Thursday, March 1, 2012

Choosing a mobile framework: Web-based, appstore, desktop, mobile?

This is a follow-up for Choosing mobile dev platform/framework and looks closer at the eigth step - Choose if your app should be web-based or an actual app in the appstore or both, should it be mobile and desktop?

As mentioned in the original post, this one isn't always easy to figure out. Usually you want your app/product to target all end-users, no matter what kind of device they are on. Usually you can list up a couple of questions to figure out how to choose target devices/platforms.

Who is your target audience?
For this project I do need to integrate into VLEs (virtual learning environments) at some point, but more customers require the end-product to be accessible on mobile devices. This points me towards a web-page/web-based application, as some of the code most likely can be ported between a mobile app and a VLE integration. My target audience uses both mobile and desktop platforms, so I need to target both.

Should the application be mobile, desktop or both?
Second, I look at what sizes/types of devices I need to target. My current project needs both to be accessible through desktop computers, as well as through mobile devices. Again this points to having a common code-base, so a web-app would be great. Although some frameworks provide this for native as well.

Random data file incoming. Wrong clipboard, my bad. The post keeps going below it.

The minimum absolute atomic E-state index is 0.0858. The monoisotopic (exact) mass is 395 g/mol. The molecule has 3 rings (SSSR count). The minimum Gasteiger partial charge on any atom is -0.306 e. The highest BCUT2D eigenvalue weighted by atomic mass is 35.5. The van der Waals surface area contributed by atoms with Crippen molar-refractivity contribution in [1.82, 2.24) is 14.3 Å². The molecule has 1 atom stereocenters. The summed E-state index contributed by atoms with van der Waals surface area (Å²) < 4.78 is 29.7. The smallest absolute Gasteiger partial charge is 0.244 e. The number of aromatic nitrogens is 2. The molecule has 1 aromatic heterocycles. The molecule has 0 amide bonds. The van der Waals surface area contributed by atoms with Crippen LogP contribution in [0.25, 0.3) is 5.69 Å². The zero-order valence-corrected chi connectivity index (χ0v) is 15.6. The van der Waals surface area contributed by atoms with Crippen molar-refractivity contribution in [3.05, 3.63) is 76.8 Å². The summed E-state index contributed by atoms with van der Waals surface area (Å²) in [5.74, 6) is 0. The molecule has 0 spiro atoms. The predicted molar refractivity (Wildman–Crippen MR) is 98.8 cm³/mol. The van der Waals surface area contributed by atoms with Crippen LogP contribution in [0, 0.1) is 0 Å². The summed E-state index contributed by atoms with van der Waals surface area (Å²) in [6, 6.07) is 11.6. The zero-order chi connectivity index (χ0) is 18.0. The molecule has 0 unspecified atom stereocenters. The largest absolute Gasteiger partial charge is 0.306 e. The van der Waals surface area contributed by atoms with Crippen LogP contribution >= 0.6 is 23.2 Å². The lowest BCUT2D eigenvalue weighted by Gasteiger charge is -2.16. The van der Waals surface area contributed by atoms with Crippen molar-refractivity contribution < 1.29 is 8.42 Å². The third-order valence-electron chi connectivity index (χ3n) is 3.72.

Can the application be a web-page, or do you need it to be native?
So it all comes down to the question of being native on a given platform. That is usually a question of performance, but not necessarily. As there will be some animation, drag and drop, sound, I think from a performance perspective it would be good to have a native app, but if a web-app performs OK, why shouldn't I just wrap that in any of the app-wrappers?

When looking at performance, always test on low-end devices. If you can get your app to perform well there, high-end devices shouldn't be a problem. For instance, I created a small drag and drop test in a web-app wrapper. Works perfectly well on a Samsung Galaxy S2 and Galaxy Tab 10.1, terrible on the iPad 1, bad on an iPad 2, and is totally unusable on a HTC Wildfire as well as on a Samsung Omnia 7.

Basically that is because of the JavaScript interpreter on each of the platforms is different, as well as the raw cpu-horsepower. I'm surprised to see that much difference between iPad 2 and Galaxy Tab, but I know Google and Apple has various JavaScript engines in each of their respective WebKit code bases. As for the Wildfire, I'm not surprised, as it had Android 2.1 and only a 600 MHz cpu, which isn't really that much.

However, the app I created was a quite simple animation, as well as some drag and drop touch gestures, so I suspected it to perform better.

This points me towards a native app instead.

So 2 points for web-based, 1 for native. Although the performance factor is more important than common code-base, so I would say it's a draw for now. I will review this when looking at each of the frameworks later on.